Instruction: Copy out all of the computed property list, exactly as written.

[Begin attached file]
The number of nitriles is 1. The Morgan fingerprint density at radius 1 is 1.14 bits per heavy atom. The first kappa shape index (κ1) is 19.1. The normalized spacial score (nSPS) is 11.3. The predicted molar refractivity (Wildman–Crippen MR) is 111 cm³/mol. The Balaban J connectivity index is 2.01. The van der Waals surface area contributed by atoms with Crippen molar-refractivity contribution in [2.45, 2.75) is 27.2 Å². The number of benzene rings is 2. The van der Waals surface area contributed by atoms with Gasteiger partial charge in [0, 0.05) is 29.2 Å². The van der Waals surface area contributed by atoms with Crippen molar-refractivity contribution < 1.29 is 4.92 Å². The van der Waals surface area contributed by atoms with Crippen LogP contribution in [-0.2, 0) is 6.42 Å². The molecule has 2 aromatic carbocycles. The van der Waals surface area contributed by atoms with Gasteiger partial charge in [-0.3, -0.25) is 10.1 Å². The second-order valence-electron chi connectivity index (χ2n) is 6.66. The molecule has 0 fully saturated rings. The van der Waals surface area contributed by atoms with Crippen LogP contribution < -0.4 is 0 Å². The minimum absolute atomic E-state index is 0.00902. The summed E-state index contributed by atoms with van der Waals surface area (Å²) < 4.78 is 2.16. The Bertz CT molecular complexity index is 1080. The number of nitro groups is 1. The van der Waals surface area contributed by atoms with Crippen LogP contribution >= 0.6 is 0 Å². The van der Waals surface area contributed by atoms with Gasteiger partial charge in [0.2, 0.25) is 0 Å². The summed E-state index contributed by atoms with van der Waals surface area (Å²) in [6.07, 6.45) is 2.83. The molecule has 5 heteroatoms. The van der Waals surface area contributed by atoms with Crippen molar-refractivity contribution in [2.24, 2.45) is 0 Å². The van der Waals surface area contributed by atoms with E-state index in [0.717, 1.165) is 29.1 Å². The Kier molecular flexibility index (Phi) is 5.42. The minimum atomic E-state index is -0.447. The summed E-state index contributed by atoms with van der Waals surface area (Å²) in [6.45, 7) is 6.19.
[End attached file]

The number of nitriles is 1. The Morgan fingerprint density at radius 1 is 1.14 bits per heavy atom. The first kappa shape index (κ1) is 19.1. The normalized spacial score (nSPS) is 11.3. The predicted molar refractivity (Wildman–Crippen MR) is 111 cm³/mol. The Balaban J connectivity index is 2.01. The van der Waals surface area contributed by atoms with Crippen molar-refractivity contribution in [2.45, 2.75) is 27.2 Å². The number of benzene rings is 2. The van der Waals surface area contributed by atoms with Gasteiger partial charge in [0, 0.05) is 29.2 Å². The van der Waals surface area contributed by atoms with Crippen molar-refractivity contribution < 1.29 is 4.92 Å². The van der Waals surface area contributed by atoms with Crippen LogP contribution in [-0.2, 0) is 6.42 Å². The molecule has 2 aromatic carbocycles. The van der Waals surface area contributed by atoms with Gasteiger partial charge in [-0.3, -0.25) is 10.1 Å². The second-order valence-electron chi connectivity index (χ2n) is 6.66. The molecule has 0 fully saturated rings. The van der Waals surface area contributed by atoms with Crippen LogP contribution < -0.4 is 0 Å². The minimum absolute atomic E-state index is 0.00902. The summed E-state index contributed by atoms with van der Waals surface area (Å²) < 4.78 is 2.16. The Bertz CT molecular complexity index is 1080. The number of nitro groups is 1. The van der Waals surface area contributed by atoms with Crippen LogP contribution >= 0.6 is 0 Å². The van der Waals surface area contributed by atoms with Gasteiger partial charge in [0.2, 0.25) is 0 Å². The summed E-state index contributed by atoms with van der Waals surface area (Å²) in [6.07, 6.45) is 2.83. The molecule has 5 heteroatoms. The van der Waals surface area contributed by atoms with Crippen molar-refractivity contribution in [2.24, 2.45) is 0 Å². The van der Waals surface area contributed by atoms with E-state index in [0.717, 1.165) is 29.1 Å². The Kier molecular flexibility index (Phi) is 5.42. The minimum atomic E-state index is -0.447. The summed E-state index contributed by atoms with van der Waals surface area (Å²) in [6.45, 7) is 6.19.